"I agree with a lot of his suggestions," Bout said of Winograd, "but when he starts accusing people of abuse or neglect, if I ever saw that I would definitely bring it to someone's attention. I would write Ron Sims if I had to. I've never seen it."
Sims is relying on the accounts of Bout and several shelter staffers to rebut Winograd's claims that cats weren't fed or watered Feb. 18 or the next morning. Bout initially told The Seattle Times she arrived at the shelter at 7:30 or 8 a.m. and saw Winograd before she entered the building. After being told that Winograd arrived around 11 a.m., she rechecked her schedule with others and said she had arrived at 10:15.
Other volunteers have found themselves at odds with management. After an outspoken volunteer at the Crossroads shelter was temporarily suspended in January, 23 volunteers wrote the County Council to say she was being punished for publicly questioning management policies.
Linda Riggins said she believes she was suspended for several weeks because she shared with Winograd and County Councilmember Julia Patterson her plea that the unborn puppies of a pregnant Rottweiler not be aborted.
Al Dams, acting animal-care and -control manager, said Riggins' suspension was "absolutely not" in retaliation for her campaign to save the puppies. She was told she violated county policy when she bought medication for ear mites and helped an animal-control officer administer it to an Afghan hound.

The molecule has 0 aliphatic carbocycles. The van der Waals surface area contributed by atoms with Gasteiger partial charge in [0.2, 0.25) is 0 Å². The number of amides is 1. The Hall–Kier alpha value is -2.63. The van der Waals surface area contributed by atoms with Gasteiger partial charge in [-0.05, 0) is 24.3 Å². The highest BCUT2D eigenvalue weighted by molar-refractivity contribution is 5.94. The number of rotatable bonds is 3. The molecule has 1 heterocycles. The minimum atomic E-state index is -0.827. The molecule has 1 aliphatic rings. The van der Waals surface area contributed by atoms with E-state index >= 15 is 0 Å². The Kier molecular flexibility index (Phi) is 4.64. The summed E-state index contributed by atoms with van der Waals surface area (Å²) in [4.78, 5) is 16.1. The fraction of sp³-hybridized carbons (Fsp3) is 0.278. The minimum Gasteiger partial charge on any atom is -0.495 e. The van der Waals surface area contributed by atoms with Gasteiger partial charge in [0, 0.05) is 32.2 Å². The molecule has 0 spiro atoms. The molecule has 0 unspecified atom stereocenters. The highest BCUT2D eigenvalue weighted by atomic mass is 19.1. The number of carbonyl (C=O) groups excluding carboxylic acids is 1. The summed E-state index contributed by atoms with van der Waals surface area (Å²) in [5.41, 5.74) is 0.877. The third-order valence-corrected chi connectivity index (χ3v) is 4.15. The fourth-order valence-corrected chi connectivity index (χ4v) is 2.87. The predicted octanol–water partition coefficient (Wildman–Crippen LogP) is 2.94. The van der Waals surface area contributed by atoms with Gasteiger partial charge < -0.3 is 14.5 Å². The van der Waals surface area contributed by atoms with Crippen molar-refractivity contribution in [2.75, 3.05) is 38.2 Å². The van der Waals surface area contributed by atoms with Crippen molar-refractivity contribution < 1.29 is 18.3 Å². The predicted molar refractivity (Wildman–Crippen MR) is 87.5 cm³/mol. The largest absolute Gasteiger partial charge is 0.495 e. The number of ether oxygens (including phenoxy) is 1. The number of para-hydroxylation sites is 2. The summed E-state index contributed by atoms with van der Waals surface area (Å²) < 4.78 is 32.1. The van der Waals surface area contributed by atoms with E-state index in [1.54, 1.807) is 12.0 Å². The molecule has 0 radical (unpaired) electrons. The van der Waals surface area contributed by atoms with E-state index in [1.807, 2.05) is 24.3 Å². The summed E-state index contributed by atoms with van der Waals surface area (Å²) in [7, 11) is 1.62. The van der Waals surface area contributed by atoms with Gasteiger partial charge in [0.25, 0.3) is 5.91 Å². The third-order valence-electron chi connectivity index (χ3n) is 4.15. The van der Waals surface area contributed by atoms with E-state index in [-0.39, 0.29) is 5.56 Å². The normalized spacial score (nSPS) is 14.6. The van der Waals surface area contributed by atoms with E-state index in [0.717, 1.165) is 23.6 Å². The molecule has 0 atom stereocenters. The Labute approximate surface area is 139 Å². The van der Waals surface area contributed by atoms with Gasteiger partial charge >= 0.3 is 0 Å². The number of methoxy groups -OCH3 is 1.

"It's very simple," Dams said. "There are things that the volunteers can do and things that we don't want them to do."
Riggins remains unrepentant about providing medical care to the dog. "I believe in going outside the box if that's what it takes to give these guys some decent treatment," she said.
Bout and Knutson are troubled by claims that animals are sometimes neglected — accusations they believe are unfounded. At a March 27 "appreciation dinner" at which Sims and shelter staff members honored volunteers, Knutson said, "My husband and I kind of looked at each other and said, 'Somebody needs to give these guys [shelter staff] a dinner. Why doesn't anybody recognize what these people do? It was humbling that they were appreciating us. Who's appreciating them?' "
Julie White, who over the past nine years has fostered animals, presided over Friends of King County Animal Control and chaired a citizens advisory committee that last fall issued a scathing report on animal care, said she has watched with growing distress as problems have gone unresolved.
She doesn't share some volunteers' faith that the county is capable of improving the shelters.
"I totally understand where these new volunteers are, because I did the same thing," White said. "I worked closely with them [management], thinking it's best to partner up and help them solve these issues. I'm not saying that's not the right way of doing it.
"But after all these years, I have to say, something that has to be happening is not happening."
Keith Ervin: 206-464-2105 or firstname.lastname@example.org
Copyright © 2008 The Seattle Times Company